Editor’s note: Kymberli Barney is a senior moderator and PR representative for SurrogateMothersOnline.com. Her blog, The Smartness, is dedicated to parenting, infertility, and surrogacy. She is on Twitter.
I became a surrogate because of my own history with infertility.
In more than two years of trying, my husband and I were never able to conceive naturally. Following a diagnosis of polycystic ovarian syndrome (PCOS) and treatment with an ovulation-inducing medication, I was able to conceive our twins (now age 11), and later, two singletons (now ages 9 and 7).
Given infertility’s broad spectrum, I conceived relatively easily. Contrary to popular belief, having children does not cure infertility. The emotional battle of the condition often continues long after the physical war is won.
I was overjoyed to have completed my family, but I was still acutely aware of just how difficult our road could have been. I knew there were other people out there who were enduring far more invasive treatments than the few pills and injections that I needed. Yet, they were not bringing home healthy babies like I did. This is what led me to become a gestational carrier. Had my husband and I needed to pursue this as a family-building option, I could only hope that someone would have wanted to help us in the way I wanted to help others.
In 2007, I achieved my goal of delivering as a gestational carrier. In a gestational surrogacy, the carrier undergoes the in vitro fertilization (IVF) process. She gets pregnant with and delivers a baby conceived from the intended parents’ (or a donor’s) egg and sperm (as opposed to a traditional surrogacy, in which the surrogate’s own egg is used).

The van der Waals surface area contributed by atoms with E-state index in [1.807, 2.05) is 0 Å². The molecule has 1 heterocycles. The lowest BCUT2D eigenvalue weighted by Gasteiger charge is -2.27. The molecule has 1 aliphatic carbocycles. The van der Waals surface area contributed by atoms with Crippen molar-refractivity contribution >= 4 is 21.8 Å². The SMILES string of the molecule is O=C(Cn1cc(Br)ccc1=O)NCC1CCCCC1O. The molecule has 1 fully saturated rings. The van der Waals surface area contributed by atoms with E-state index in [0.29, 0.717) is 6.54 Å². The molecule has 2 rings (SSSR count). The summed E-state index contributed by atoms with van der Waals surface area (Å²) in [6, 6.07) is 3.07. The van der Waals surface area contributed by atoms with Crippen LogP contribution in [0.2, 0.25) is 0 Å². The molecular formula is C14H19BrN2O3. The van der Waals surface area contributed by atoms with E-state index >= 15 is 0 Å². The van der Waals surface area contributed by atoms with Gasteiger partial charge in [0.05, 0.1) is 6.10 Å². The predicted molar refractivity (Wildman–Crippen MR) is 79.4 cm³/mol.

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The pregnancy was two-faceted. On one hand, it was uneventful in all the ways that a healthy pregnancy should be. On the other, there was the extraordinary nature of the surrogacy relationship. The newly established friendship between the intended parents and me continued to grow. They attended each of my obstetric appointments, and they marveled over how quickly their child grew within me.
The intended mother and I chatted on the phone several times a week. It is common for intended mothers to worry about whether the baby will bond to them after delivery, and she was no different. She was comforted by my belief that babies bond to those who care for them, not to those who carried them.
I’ll never forget the look in her eyes -- and in the father’s eyes -- when their son came screaming into the world. Too overcome with happiness and relief to speak, their eyes said what their voices couldn’t: Thank you.
In the years since the delivery, I am often asked how it feels to have given away a baby I carried for nine months. My answer is always the same: I didn’t give the baby away; I gave the baby back. He was never mine to begin with, and my intent from the very beginning was not to add to my own family but to help build someone else’s. I often liken it to babysitting: I cared for him with the same devotion that I cared for my own children, but it was layered with knowing his parents were expectantly waiting for him.
Seeing them with him in their arms for the first time was the most anticipated moment of the experience for me. It meant that this time, infertility didn’t win.
Though often invasive and costly, assisted reproductive technology (ART) gives hope to those who are unable to conceive or safely carry their own pregnancies. I consider it an honor to have been such an integral part of another couple’s pathway to parenthood.
As the adage goes -- it takes a village to raise a child. Sometimes, it also takes a village to create one.